Residential Furnace Fans
Currently there are no energy conservation standards for residential furnace fans. A furnace fan is an electrically-powered device used in residential central heating, ventilation, and air conditioning (HVAC) systems for the purposes of circulating air through duct work. A furnace fan consists of a fan motor and its controls, a centrifugal impeller, and sheet metal housing.
The Department of Energy (DOE) is currently conducting an energy conservation standard rulemaking for furnace fans. If any standard is established, its benefits will be explained in the final rule.
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DOE published a final rule regarding test procedures for residential furnace fans. 79 FR 499 (January 3, 2014). For more information, please see the rulemaking page.
DOE published a notice of proposed rulemaking regarding energy conservation standards for residential furnace fans. 78 FR 64067 (October 25, 2013). For more information, please see the rulemaking page.
Standards for Residential Furnace Fans
Currently there are no energy conservation standards for furnace fans.
DOE published a final rule to establish test procedures for measuring the electrical consumption for electrically-powered devices used in weatherized and non-weatherized gas, oil and electric furnaces and modular blowers to circulate air through ductwork. This final rule establishes procedures that will take effect on February 3, 2014. These procedures will be mandatory for product testing to demonstrate compliance with future energy standards and for representations starting 180 days after publication.
Because there are no energy conservation standards or test procedures for furnace fans, the provisions of 10 CFR Part 430 and Part 1003 that apply to waivers, exceptions, state exemptions to Federal pre-emption, and small business exemptions are not relevant.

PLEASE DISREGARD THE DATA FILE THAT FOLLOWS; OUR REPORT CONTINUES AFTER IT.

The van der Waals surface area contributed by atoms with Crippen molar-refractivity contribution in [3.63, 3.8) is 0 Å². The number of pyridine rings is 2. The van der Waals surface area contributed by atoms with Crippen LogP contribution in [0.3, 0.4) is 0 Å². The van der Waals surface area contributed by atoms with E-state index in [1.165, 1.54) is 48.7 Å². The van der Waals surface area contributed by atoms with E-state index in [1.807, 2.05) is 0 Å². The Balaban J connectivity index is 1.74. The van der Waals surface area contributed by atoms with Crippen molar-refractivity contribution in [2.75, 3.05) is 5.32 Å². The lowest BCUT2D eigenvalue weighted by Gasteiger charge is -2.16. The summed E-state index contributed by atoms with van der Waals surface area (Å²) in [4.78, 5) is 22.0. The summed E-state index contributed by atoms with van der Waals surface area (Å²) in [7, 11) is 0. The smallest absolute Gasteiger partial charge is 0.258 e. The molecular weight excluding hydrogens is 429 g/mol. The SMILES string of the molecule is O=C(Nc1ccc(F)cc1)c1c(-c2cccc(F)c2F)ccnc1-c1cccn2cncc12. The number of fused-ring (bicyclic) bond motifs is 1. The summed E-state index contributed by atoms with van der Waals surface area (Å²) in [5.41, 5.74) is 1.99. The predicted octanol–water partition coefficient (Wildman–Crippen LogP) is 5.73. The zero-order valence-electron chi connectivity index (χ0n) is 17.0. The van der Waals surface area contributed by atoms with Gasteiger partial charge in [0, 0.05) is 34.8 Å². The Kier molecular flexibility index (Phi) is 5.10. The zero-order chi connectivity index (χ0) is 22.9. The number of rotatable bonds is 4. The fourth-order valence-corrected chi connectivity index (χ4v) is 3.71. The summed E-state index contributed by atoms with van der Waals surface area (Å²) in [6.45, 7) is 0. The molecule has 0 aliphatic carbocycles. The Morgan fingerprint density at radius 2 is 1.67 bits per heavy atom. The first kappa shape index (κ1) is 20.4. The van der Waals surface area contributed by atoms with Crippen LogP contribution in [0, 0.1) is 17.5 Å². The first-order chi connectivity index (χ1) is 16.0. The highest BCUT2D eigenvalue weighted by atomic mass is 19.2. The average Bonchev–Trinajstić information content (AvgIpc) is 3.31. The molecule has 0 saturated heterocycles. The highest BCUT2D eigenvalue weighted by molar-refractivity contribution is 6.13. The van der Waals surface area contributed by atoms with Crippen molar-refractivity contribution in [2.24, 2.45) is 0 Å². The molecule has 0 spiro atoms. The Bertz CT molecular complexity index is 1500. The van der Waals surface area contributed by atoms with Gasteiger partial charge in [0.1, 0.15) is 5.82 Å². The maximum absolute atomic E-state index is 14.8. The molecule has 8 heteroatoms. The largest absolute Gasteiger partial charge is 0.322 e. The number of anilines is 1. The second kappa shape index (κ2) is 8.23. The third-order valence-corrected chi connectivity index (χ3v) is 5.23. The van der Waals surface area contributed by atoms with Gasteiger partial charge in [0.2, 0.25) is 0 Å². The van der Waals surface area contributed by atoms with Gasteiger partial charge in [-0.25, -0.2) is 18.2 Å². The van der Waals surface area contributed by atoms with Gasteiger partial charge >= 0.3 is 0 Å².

The current energy conservation standards for furnace fans are mandated by Part A, the "Energy Conservation Program for Consumer Products Other Than Automobiles" of Title III of the Energy Policy and Conservation Act (EPCA). (42 U.S.C. § 6291–6309) These appliances are treated as "covered products" under Part A. (42 U.S.C. 6295(f)(4)(D))
EPCA established the Energy Conservation Program for Consumer Products Other than Automobiles, covering major household appliances. The Energy Policy Act (EPACT) of 2005 amended EPCA to give DOE authority to regulate the energy efficiency of the use of electricity for purposes of circulating air through duct work of residential heating, ventilation, and air-conditioning systems (furnace fans). DOE has initiated a rulemaking to consider new energy conservation standards or energy use standards for furnace fans.
In addition, EPCA directs DOE to establish test procedures for new covered products, such as furnace fans. (42 U.S.C. 6295(r)) Finally, the Energy Independence and Security Act of 2007 amended EPCA to require that any new or amended energy conservation standard adopted after July 1, 2010, shall address standby mode and off mode energy use pursuant to 42 U.S.C. 6295(o). (42 U.S.C. 6295(gg)(3)) For these reasons, DOE has initiated a furnace fan test procedure rulemaking.
Helpful Links and Contact Information
Find tips and guidance for making your home, workplace, or vehicle more energy efficient visit EnergySavers.gov.
For more information related to the regulation of this product, please email: